(9th Cir. 1969)); see also McHenry v. Renne, 84 F.3d 1172, 1180 (9th Cir. 1996)
(“Something labeled a complaint but written . . . prolix in evidentiary detail, yet
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without simplicity, conciseness and clarity as to whom plaintiffs are suing for what
wrongs, fails to perform the essential functions of a complaint.”).
Put differently, a district court may dismiss a complaint for failure to
comply with Rule 8 where the complaint fails to provide defendants with fair
notice of the wrongs they have allegedly committed. See McHenry, 84 F.3d at
1178-80 (affirming dismissal of complaint where “one cannot determine from the
complaint who is being sued, for what relief, and on what theory, with enough
detail to guide discovery”); cf. Mendiondo v. Centinela Hosp. Med. Ctr., 521 F.3d
1097, 1105 n.4 (9th Cir. 2008) (finding dismissal under Rule 8 was in error where
“the complaint provide[d] fair notice of the wrongs allegedly committed by
defendants and [did] not qualify as overly verbose, confusing, or rambling”). Rule
8 requires more than “the-defendant-unlawfully-harmed-me accusation[s]” and “[a]
pleading that offers labels and conclusions or a formulaic recitation of the elements
of a cause of action will not do.” Iqbal, 129 S. Ct. at 1949 (citations and
quotations omitted). “The propriety of dismissal for failure to comply with Rule 8
does not depend on whether the complaint is wholly without merit.” McHenry, 84
F.3d at 1179.
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Plaintiff, as Prime Minister of the “Kingdom of Hawaii,” seeks release
of three minor children that were apparently taken from the custody of their father
and are allegedly being detained unlawfully by Defendants. Plaintiff asserts that
these children are citizens of the Kingdom of the Hawaiian Islands, and that their
removal constitutes genocide as defined by 18 U.S.C. § 1091(6).
First, the court rejects out of hand Plaintiff’s assertions suggesting that
the “Kingdom of Hawaii” is a separate legal entity from the United State, and that
the State of Hawaii commits “genocide” by taking children into protective services.
There is no legally cognizable Kingdom of Hawaii; the State of Hawaii is a part of
the United States; and Hawaii state custody of children is not “genocide.”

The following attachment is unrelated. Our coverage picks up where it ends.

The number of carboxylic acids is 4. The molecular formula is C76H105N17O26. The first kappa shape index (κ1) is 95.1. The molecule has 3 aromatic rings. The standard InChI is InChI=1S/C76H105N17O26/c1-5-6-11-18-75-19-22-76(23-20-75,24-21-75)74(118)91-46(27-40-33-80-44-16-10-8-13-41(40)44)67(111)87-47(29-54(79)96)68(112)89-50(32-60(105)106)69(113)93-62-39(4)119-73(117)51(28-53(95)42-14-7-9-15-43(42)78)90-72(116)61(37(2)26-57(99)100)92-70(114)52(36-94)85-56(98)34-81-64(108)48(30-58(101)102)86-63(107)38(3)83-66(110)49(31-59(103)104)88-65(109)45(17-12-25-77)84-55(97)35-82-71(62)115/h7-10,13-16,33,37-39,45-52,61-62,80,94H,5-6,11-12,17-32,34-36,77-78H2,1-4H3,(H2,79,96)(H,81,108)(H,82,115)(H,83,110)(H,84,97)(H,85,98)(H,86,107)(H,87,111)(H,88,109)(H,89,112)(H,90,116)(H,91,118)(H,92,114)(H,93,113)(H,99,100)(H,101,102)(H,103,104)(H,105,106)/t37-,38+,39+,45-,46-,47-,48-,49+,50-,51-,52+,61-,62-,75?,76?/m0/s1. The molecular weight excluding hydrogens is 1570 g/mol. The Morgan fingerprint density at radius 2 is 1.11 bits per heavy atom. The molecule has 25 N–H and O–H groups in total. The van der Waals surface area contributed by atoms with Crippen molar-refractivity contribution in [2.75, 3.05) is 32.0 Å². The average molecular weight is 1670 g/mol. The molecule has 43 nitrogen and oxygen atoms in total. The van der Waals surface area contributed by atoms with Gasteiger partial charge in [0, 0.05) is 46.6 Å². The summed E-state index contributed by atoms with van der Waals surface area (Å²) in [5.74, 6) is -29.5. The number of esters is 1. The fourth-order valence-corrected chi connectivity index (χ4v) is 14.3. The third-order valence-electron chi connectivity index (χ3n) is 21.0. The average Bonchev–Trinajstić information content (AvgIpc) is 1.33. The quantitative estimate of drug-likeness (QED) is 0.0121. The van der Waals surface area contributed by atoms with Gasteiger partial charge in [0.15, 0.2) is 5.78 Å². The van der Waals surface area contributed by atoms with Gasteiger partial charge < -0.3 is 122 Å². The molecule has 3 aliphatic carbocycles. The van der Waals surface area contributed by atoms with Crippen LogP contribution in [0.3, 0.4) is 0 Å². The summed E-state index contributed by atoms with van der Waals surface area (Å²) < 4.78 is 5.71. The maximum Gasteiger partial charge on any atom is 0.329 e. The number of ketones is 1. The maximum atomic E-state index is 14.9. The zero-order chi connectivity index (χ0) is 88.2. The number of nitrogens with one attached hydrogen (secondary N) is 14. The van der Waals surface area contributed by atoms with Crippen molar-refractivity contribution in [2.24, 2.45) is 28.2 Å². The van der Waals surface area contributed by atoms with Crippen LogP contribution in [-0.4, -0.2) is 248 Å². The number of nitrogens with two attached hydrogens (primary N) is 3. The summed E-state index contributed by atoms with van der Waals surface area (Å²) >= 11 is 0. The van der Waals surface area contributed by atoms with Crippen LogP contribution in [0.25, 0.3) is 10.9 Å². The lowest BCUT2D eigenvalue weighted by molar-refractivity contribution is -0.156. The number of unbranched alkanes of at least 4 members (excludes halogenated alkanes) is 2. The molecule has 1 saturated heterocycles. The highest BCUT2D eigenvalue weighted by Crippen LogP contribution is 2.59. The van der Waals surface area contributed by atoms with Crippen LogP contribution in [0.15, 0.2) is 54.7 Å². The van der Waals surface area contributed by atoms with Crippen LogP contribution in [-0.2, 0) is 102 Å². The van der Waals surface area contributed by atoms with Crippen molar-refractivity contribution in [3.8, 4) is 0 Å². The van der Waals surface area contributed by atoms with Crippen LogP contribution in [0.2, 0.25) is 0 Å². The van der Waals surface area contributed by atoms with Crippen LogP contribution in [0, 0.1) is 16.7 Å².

Second, this court appears to lack jurisdiction over the Complaint —
both Plaintiff and Defendants appear to be citizens of the State of Hawaii and no
federal question appears to be presented.
Third, even if Plaintiff presents a Constitutional claim, it fails. After
stripping away the nonsensical allegations from the Complaint, the court is left
with the basic allegations that Defendants took three minor children into custody in
violation of David Kaawa IV’s parental rights. Although Plaintiff did not provide
any details regarding precisely how David Kaawa IV’s parental rights were
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allegedly violated (or why Plaintiff has standing to object to any violation of
Kaawa’s rights), the court does not have subject matter jurisdiction over such
issues — the court may not issue child custody decrees, see Ankenbrandt v.
Richards, 504 U.S. 689, 703 (1992) (holding that the domestic relations exception
to federal subject matter jurisdiction “divests the federal courts of power to issue
divorce, alimony and child custody decrees”); nor may it may review state court
child custody proceedings. See Hanson v. Firmat, 272 Fed. Appx. 571, 572 (9th
Cir. 2008) (affirming dismissal of claims asserting due process violations in child
custody proceedings due to lack of subject matter jurisdiction based on the Rooker-
Feldman doctrine); Watkins v. Proulx, 235 Fed. Appx. 678, 679 (9th Cir. 2007)
(“The district court properly concluded that it lacked subject matter jurisdiction
pursuant to the Rooker-Feldman doctrine because Watkins’ action amounted to a
de facto appeal of a state court child custody order.” (citing Exxon Mobil Corp. v.
Saudi Basic Indus. Corp., 544 U.S. 280, 284 (2005) (Rooker-Feldman bars
“state-court losers complaining of injuries caused by state-court judgments
rendered before the district court proceedings commenced” from asking district
courts to review and reject those judgments.)).
The court therefore DISMISSES Plaintiff’s Complaint. Because any
amendment would be futile, this dismissal is without leave to amend.
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For the reasons stated above, the court DISMISSES the Complaint.
The Clerk of Court is directed to close the case file.
IT IS SO ORDERED.
DATED: Honolulu, Hawaii, November 28, 2011.
/_s_/ _J_. _M_i_c_h_a_e_l _S_e_a_b_ri_g_h_t__________
J. Michael Seabright
United States District Judge
Spinney v. State of Hawaii et al., Civ. No. 11-00702 JMS/RLP; Order Dismissing Complaint
Case 1:11-cv-00702-JMS-RLP Document 4 Filed 11/28/11 Page 8 of 8 PageID #: 26